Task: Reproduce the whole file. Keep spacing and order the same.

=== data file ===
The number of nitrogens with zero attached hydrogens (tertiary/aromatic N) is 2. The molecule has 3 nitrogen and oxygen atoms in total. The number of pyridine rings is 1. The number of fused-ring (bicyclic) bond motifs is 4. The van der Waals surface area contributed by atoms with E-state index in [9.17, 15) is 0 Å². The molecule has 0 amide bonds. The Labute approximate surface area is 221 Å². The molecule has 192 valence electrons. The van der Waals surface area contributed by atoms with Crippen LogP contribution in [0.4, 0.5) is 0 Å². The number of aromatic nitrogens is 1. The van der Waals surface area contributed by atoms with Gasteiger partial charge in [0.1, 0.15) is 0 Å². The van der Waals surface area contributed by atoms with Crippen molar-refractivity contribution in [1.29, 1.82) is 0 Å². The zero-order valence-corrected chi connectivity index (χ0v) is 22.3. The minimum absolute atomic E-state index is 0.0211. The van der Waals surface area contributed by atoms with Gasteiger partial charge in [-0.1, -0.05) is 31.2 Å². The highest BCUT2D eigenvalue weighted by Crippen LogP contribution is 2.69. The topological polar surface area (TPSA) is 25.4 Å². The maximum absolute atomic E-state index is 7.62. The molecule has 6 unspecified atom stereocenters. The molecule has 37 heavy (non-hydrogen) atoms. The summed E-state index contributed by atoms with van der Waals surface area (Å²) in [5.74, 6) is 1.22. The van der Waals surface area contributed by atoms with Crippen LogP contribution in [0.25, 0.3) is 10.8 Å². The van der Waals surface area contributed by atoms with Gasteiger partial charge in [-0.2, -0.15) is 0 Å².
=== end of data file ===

The number of nitrogens with zero attached hydrogens (tertiary/aromatic N) is 2. The molecule has 3 nitrogen and oxygen atoms in total. The number of pyridine rings is 1. The number of fused-ring (bicyclic) bond motifs is 4. The van der Waals surface area contributed by atoms with E-state index in [9.17, 15) is 0 Å². The molecule has 0 amide bonds. The Labute approximate surface area is 221 Å². The molecule has 192 valence electrons. The van der Waals surface area contributed by atoms with Crippen LogP contribution in [0.4, 0.5) is 0 Å². The number of aromatic nitrogens is 1. The van der Waals surface area contributed by atoms with Gasteiger partial charge in [0.1, 0.15) is 0 Å². The van der Waals surface area contributed by atoms with Crippen molar-refractivity contribution in [1.29, 1.82) is 0 Å². The zero-order valence-corrected chi connectivity index (χ0v) is 22.3. The minimum absolute atomic E-state index is 0.0211. The van der Waals surface area contributed by atoms with Gasteiger partial charge in [-0.1, -0.05) is 31.2 Å². The highest BCUT2D eigenvalue weighted by Crippen LogP contribution is 2.69. The topological polar surface area (TPSA) is 25.4 Å². The maximum absolute atomic E-state index is 7.62. The molecule has 6 unspecified atom stereocenters. The molecule has 37 heavy (non-hydrogen) atoms. The summed E-state index contributed by atoms with van der Waals surface area (Å²) in [5.74, 6) is 1.22. The van der Waals surface area contributed by atoms with Crippen LogP contribution in [0.25, 0.3) is 10.8 Å². The van der Waals surface area contributed by atoms with Gasteiger partial charge in [-0.2, -0.15) is 0 Å².